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AHIP: Hospital Inpatient Pricing Up Sharply

John Commins, for HealthLeaders Media, March 20, 2013

Prices for inpatient hospital care rose 8.2% between 2008 and 2010, with wide price and cost growth fluctuations recorded across states and localities over the timeframe, according to a study by America's Health Insurance Plans.

Even after adjusting for more numerous or complex procedures performed per admission, prices climbed sharply for most types of hospitalizations. Unadjusted hospital prices per admission rose from $13,016 in 2008 to $15,236 in 2010, an average annual growth rate of 8.2%, said the study,Trends in Inpatient Hospital Prices, 2008 to 2010, which appeared in this week in The American Journal of Managed Care.

"Despite the keen interest in US healthcare costs, there is surprisingly little detailed public information available on one of its key components: transaction prices paid by commercial insurers for inpatient hospital care," the study said.

The 15.2% price growth for spinal fusions topped the list of 10 common admissions categories, while bronchitis and asthma came in second with 10.3% price growth, the study said.

New York led all states with a 10.5% price increase over the three years, followed by Texas at 9.3% and Tennessee at 8.8%. Within states the price growth could fluctuate considerably. For example, the price growth in the Buffalo-Niagara Falls region was 14.4% for the period, the study said.

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2 comments on "AHIP: Hospital Inpatient Pricing Up Sharply"


J. Lauer (3/20/2013 at 10:49 AM)
Good data here, but analysis of the reasons for the increase in prices is weak. A bunch of possibilities are thrown against the wall like spaghetti, but none stick. Seems to me prices are rising because the payer incentives and competition in healthcare are lacking. It was inferred, if not explicitly stated that consolidation has decreased competition even further. Basically, the mess is getting worse.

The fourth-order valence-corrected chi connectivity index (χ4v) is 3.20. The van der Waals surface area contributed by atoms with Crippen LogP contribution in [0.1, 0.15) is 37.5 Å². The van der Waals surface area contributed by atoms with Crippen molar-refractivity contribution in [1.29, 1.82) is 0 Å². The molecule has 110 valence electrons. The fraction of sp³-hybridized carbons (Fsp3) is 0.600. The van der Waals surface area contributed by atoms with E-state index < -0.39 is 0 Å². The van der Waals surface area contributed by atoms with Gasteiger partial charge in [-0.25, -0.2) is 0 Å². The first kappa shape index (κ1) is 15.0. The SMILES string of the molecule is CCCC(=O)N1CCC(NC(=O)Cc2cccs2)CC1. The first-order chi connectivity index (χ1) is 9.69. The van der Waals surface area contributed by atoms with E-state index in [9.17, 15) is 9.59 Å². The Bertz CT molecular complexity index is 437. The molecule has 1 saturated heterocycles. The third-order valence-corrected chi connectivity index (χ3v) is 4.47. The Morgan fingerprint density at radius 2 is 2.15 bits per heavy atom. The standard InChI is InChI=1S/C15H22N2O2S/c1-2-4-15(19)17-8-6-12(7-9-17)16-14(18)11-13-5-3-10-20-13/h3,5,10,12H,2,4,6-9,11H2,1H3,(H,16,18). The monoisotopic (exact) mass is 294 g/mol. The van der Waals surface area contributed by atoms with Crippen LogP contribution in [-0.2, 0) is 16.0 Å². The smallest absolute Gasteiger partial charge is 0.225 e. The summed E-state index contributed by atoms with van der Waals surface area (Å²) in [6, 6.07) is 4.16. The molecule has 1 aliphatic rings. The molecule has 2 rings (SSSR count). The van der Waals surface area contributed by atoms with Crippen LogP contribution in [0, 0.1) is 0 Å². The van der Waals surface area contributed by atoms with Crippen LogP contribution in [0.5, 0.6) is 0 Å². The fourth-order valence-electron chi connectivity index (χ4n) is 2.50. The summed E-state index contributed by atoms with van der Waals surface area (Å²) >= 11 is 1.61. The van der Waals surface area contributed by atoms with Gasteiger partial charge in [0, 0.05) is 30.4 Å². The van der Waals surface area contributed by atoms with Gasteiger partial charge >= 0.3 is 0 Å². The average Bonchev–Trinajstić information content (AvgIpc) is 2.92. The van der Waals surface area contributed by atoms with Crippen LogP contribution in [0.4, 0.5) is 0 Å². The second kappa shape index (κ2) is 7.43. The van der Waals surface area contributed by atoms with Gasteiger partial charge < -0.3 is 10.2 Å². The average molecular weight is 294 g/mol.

Aaron (3/20/2013 at 10:23 AM)
Oh Please! While I'm no big fan of insurance companies, their business model inherently must adjust premium prices to cover the expected payments they will pay to their members. No one wants their insurance company to lose money and stop paying claims... right? The real driver that is increasing health care costs is the consolidation of physicians under hospital control. Hospital owned physicians, testing and procedures are reimbursed at 2 to 5 times the rate of the same services at independent outpatient centers. As the hospitals are controlling more and more physicians and demanding all of their testing and procedures remain within their organization, the cost of care has skyrocketed. Insurance companies simply adapt. When insurance companies have tried to fight back and reject the hospital systems annual price increase demands - they are "threatened" with the risk of losing the hospital system and all the physicians they control from that insurance company's plan. Solution: Reimburse hospitals adequately for services they do well that NEED to be done in a hospital i.e. inpatient ICU, ER, etc. But hospitals should no longer be allowed to charge 2-5X more for services that are better served by independent (patient comes first, not hospital finances) outpatient centers. If we continue to allow hospitals to gouge the health care consumer (indirectly through insurance companies) for these services, soon there won't be any cost effective alternatives as the independent physician clinics will be a thing of the past and insurance companies will lose the last tiny bit of leverage they have left.